How Much Does a Carbon Filter Reduce CFM?

When cleaning up the air in a space, you must consider many factors before choosing an air purification system. The fan size and CFM (Cubic Feet Per Minute) are necessary values you should know if you’re using a carbon filter. So, how much does a carbon filter reduce CFM?

A carbon filter reduces CFM by about 25% due to the airflow resistance the filter presents. This percentage reduction is vital to note when selecting a fan that’ll meet the airflow requirements of your space. The thousands of pores on the filter may be responsible for this resistance to airflow.

This article delves into whether your air purifier carbon filter reduces CFM. I also discuss how much a carbon filter reduces CFM and ways to calculate CFM for an air filter.

Does My Air Purifier Carbon Filter Reduce CFM?

The US EPA’s (Environmental Protection Agency) IAQ (Indoor Air Quality) report states that the average American spends approximately 90% of their time indoors. However, the report also says that some pollutants are often two to five times more concentrated indoors than outdoors. For this reason, every household needs a method to improve their indoor air quality.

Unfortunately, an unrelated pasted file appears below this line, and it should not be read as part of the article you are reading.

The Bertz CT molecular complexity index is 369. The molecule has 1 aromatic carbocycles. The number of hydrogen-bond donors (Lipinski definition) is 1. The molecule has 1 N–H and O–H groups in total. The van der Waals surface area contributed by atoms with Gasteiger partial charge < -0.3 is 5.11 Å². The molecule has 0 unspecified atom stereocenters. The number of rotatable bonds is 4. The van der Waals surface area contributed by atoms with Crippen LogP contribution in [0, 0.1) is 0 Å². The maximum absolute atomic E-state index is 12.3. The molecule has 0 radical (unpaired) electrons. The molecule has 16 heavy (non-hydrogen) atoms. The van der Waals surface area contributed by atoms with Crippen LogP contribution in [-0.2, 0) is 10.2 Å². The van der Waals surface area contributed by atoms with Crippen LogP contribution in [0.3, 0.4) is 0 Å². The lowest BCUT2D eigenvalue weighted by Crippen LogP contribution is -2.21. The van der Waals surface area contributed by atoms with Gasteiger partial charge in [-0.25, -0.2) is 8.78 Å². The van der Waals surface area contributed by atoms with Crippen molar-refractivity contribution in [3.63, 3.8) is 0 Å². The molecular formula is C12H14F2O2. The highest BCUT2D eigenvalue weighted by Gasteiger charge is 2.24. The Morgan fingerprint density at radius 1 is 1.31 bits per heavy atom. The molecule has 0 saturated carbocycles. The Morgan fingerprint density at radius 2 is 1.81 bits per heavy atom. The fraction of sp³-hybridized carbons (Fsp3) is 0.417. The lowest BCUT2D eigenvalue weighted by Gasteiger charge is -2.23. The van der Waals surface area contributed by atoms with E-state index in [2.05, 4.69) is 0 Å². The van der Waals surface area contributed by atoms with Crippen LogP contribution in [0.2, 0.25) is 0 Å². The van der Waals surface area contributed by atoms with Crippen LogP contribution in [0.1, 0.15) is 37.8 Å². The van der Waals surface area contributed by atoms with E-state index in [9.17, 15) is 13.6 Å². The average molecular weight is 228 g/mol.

Air purifiers decrease or eliminate air pollutants like smoke, dust, pollen, VOCs (volatile organic compounds), pathogenic microorganisms, and other allergens. Their basic design and inner workings make them able to achieve this. Nonetheless, air purifiers need to do two things to clean the air effectively:

Create airflow through the air purifier: This airflow is measured in CFM, and the unit must suck in the unclean air before removing the air pollutants. Air purifiers use powerful fans to suck in air from all corners of the room.

Use effective filters: The filters are the “stars” of the air purifier’s cleaning system. They trap the pollutants in the air the device pulls in, and the purifier expels clean air by continuous airflow.

The fan speed and airflow (measured in CFM) and filters’ airflow capacity determine how fast and efficiently a purifier works. Also, filters capture pollutants differently, and no filter can capture all pollutants. Hence, many air purifiers use one or more filter types to tackle a wide variety of contaminants at once.